Valley Breeze

The Valley Breeze Woonsocket North Smithfield 03-14-2019

The Valley Breeze Newspapers serving the Northern Rhode Island towns of Cumberland, Lincoln, Woonsocket, Smithfield, North Smithfield, Pawtucket, North Providence, Scituate, Foster, and Glocester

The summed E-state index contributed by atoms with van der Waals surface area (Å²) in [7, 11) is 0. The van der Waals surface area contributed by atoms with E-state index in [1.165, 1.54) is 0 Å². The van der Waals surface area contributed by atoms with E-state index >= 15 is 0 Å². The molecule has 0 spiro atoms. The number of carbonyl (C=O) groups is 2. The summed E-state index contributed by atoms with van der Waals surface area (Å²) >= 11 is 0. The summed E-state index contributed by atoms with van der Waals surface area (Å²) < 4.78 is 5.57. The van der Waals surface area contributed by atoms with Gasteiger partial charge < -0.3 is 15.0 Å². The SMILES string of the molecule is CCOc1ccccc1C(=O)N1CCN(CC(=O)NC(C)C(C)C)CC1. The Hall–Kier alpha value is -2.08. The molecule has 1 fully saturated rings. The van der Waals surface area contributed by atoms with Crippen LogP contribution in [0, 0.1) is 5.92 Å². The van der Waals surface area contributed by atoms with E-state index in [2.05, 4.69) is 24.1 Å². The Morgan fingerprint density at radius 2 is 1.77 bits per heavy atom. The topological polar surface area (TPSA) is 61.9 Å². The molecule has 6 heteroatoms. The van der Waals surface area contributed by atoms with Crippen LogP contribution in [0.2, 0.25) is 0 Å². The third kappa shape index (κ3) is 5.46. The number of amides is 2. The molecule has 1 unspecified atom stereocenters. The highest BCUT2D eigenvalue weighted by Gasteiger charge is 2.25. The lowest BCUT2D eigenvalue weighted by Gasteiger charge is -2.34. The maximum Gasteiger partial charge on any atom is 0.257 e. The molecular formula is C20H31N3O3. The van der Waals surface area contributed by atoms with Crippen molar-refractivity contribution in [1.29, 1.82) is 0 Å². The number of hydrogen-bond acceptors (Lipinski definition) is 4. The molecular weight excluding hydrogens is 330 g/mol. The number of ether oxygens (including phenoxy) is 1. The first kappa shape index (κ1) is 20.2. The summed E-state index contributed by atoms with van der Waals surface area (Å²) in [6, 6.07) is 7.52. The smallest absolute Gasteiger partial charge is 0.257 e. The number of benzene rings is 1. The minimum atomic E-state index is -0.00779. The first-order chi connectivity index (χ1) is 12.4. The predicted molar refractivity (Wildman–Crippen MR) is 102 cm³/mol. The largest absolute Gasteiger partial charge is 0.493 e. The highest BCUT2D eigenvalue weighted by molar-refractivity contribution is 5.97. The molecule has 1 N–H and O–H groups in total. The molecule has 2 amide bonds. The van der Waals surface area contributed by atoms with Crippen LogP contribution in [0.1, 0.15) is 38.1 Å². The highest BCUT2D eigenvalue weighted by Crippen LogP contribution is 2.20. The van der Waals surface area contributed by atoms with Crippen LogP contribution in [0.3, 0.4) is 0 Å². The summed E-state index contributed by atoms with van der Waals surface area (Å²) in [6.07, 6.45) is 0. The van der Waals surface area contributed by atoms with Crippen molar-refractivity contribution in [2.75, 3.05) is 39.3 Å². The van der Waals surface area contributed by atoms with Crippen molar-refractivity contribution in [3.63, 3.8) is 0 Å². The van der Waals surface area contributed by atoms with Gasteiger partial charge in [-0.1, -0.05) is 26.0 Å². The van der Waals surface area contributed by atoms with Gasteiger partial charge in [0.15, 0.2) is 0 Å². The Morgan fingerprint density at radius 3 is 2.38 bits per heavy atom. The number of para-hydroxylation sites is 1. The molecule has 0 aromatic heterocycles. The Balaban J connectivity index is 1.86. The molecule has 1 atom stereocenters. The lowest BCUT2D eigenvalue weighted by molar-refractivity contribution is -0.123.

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12 OPINION MARCH 14-20, 2019 | VALLEY BREEZE | NORTH SMITHFIELD BLACKSTONE WOONSOCKET EDITION It is a rare occasion when I praise the Rhode Island speaker of the House and Senate president. Praise is due, however, for their recent actions. Here are the reasons why: • House Speaker Nicholas Mattiello – He was criticized last week for allowing a committee vote on legislation related to abor- tion access. Ultimately, it was up to entire House of Representatives to approve or disapprove the bill (they approved it). His critics were wrong to excoriate him. For years the House of Representatives was anything but, having been the "Rule By One," i.e., only what the speaker wanted would emerge out of committee. Voters send people to the legislature to represent their interests. They don't expect or want what one person alone decides can be voted on or not. The fact is that the nature of abortion-related legislation is controversial, which precisely is the reason why debate should ensue. Partisans should not pick and choose what issues they want one person to act on as gatekeeper just because it is "their" issue. Democracy should prevail and the pro- cess shouldn't be stop-gapped by one person. Further, it is important for the public to know where their legislators stand on important policy. • Senate President Dominick Ruggerio – He introduced legislation that would bring transparency to all pensions with at least 200 members that are not covered by the Employee Retirement Security Act of 1974 (ERISA). His initiative would require these pension plans to submit to the same public scrutiny, including public reporting of all its lia- bilities and assets. Ruggerio's legislation is crucial, particu- larly after what happened to the participants in the St. Joseph Health Services pen- sion plan. Some 30 months ago those members learned that their pension administra- tors went to court seeking to cut their paltry pensions by 40 percent (it's still pending) because the Catholic bishop, inter alia, stopped putting in the necessary funds for sus- taining the plan. (Note: This writer and Robert Senville represent the elderly pen- sioners ages 75-99 of age in pending litigation). Had the Ruggerio legislation been in existence in 2014 and for- ward, the pensioners would have been able to learn of and monitor the deficit and seek remedies before catas- trophe hit. Workers in similar "private/exempt pensions should have access to accu- rate information in order to avoid the heartache visited upon the St. Joseph pension participants. Ruggerio also submitted legislation that would bring greater transparency to the hospital conversion process. The bill would extend the monitoring of hospital con- versions from three to five years, increase monetary fines for violations from $1 million to $2 million, and simplify judicial review of decisions related to hospi- tal conversion. This added protection supplements the law introduced last year by Senate Majority Leader Michael McCaffrey, which required interviews by the Attorney General and the Department of Health, two cogs in the conversion prog- ress, to conduct interviews under oath with a stenogra- pher recording the represen- tations made by those seek- ing conversion. In that way deception and misdirection can be sidelined. Kudos then to the two lead- ers for these steps. Hopefully, Mattiello will continue in the path of allowing committees to report out legislation (or not) based on the votes of its members who have vet- ted the merits via testimony at their respective hearings. Similarly Ruggerio has shown he has his ear to the ground when it comes to vindicating the rights of all workers. Violet is an attorney and for- mer state attorney general. Mattiello, Ruggerio earn praise I may be changing my mind on this Daylight Savings Time business. It seems too soon now. In my case, I get up early, as do many schoolchildren. We are now pushed back into semi-darkness – if only for a few weeks – as we head to the school or office. Do I really need the "after- work sunlight" in March? I think not. I love having it in summer for yard work, but what's the point now? I'm probably in the minority on this, but it's my opinion. I'm ready to go back to how things used to be. In 2006 and prior, the change took place on the first Sunday in April, or two to three weeks later than now. (The fall change only moved one week. I have no quarrel with that). Are they kidding? It was very disheartening to read a story from Cumberland last week. It seems some par- ents in town – parents who may have plenty of money – simply don't feel like paying for their child's school lunches. In fact, they are bragging about it on social media, saying in essence, "let the other people in town pay for my kid's lunch." The "other people in town" are out $50,000 so far. Thankfully, School Committee member Mark Fiorillo, head of the School Committee's policies and pro- cedures subcommittee, has seen enough. As we reported last week, "Some of the biggest offend- ers, said Fiorillo at the Feb. 28 meeting, are in the most afflu- ent sections of town. These par- ents are posting on Facebook stating that they're not paying their lunch bill balance 'just because they don't feel like paying for meals.'" To be clear, this is not about helping students truly in need. This is about those who may more easily afford a school lunch. In past years, schools offered simpler, lesser lunches to those who fell behind in pay- ments. That was considered "lunch shaming," though, and School Committee members (and many in the community, including me) didn't want to embarrass children at lunch- time. So schools took their foot off the gas, and gave more time for parents to pay. As they say, "no good deed goes unpunished." Now, local taxpayers are on the hook not only for schools and teach- ers, but for lunchtime. And, according to Fiorello, parents on Facebook are claiming an entitlement they don't deserve, and in effect, mocking their neighbors who do the right thing. I can only imagine the "shame" that must follow a boy or girl who brings in a brown bag lunch. To have a mother make, by her own loving hands and at a much lower cost, a healthy lunch for her that an embarrassment now? In the old days, people who stole lunch money were "bul- lies." Today, they brag about it on social media. Call them out, and you are branded "judg- mental." I admit, I'm lost here. Late starts The School Committee in Cumberland is also moving quickly now to make a later start time at the high school. Officials now point to the evi- dence that claims students will get more sleep and perform better. Time will tell. My concern? I was sur- prised last week by the School Department's claims for the cost of all the extra buses that will be needed. They said taxpayers would have to pony up an additional $260,000 to make this work. Those numbers simply don't square with what this news- paper was told in the past. The projected cost reported in 2015 was $550,000, and even more last year. Yes, things may have changed, but I doubt by that much. This week, Ethan Shorey reports the new esti- mate is $481,000. Considering how fluid this number is, I sug- gest taxpayers watch it like a hawk in the next year or two. The bad news in Rhode Island? If it works, or even if it doesn't and school officials end the "later opening" experiment (which is highly unlikely), tax- payers will always have to pay the higher bill. Once a town commits money to schools, the "maintenance of effort" in state law forces the town to always pay the same or more in the future. There are no protections for taxpayers; only schools. Ward is publisher of The Valley Breeze. Neighbors don't want to buy your kid's lunch From the Publisher TOM WARD Poli-Ticks ARLENE VIOLET Volume XX, Number 29 March 14, 2019 @ Breeze THE VALLEY ABOUT US The Valley Breeze Newspapers are a locally owned and operated group of free weekly newspa- pers serving the people of Cumberland, Lincoln, North Smithfield, Woonsocket, Smithfield, Scituate, Foster, Glocester, North Providence, Pawtucket, R.I., and Blackstone, Mass. Each Thursday, 58,500+ copies are distributed to retailers, banks, offices, and restaurants and other busy spots. Circulation is audited by the Circulation Verification Council of St. Louis, Mo. and has earned its "Gold Standard Award." OUR MISSION It is the Mission of The Valley Breeze to facilitate a positive sense of community among the res- idents of Northern Rhode Island by providing a forum for the free exchange of ideas, and to provide information of local events and neighbors. It is our further Mission to provide the highest quality advertising at the lowest possible cost to retailers, professionals, tradespersons, and other service providers in order to enhance the economic well-being of our community. Thomas V. Ward, Publisher James Quinn, Deputy Publisher Ethan Shorey, Managing Editor Barbara Phinney, Controller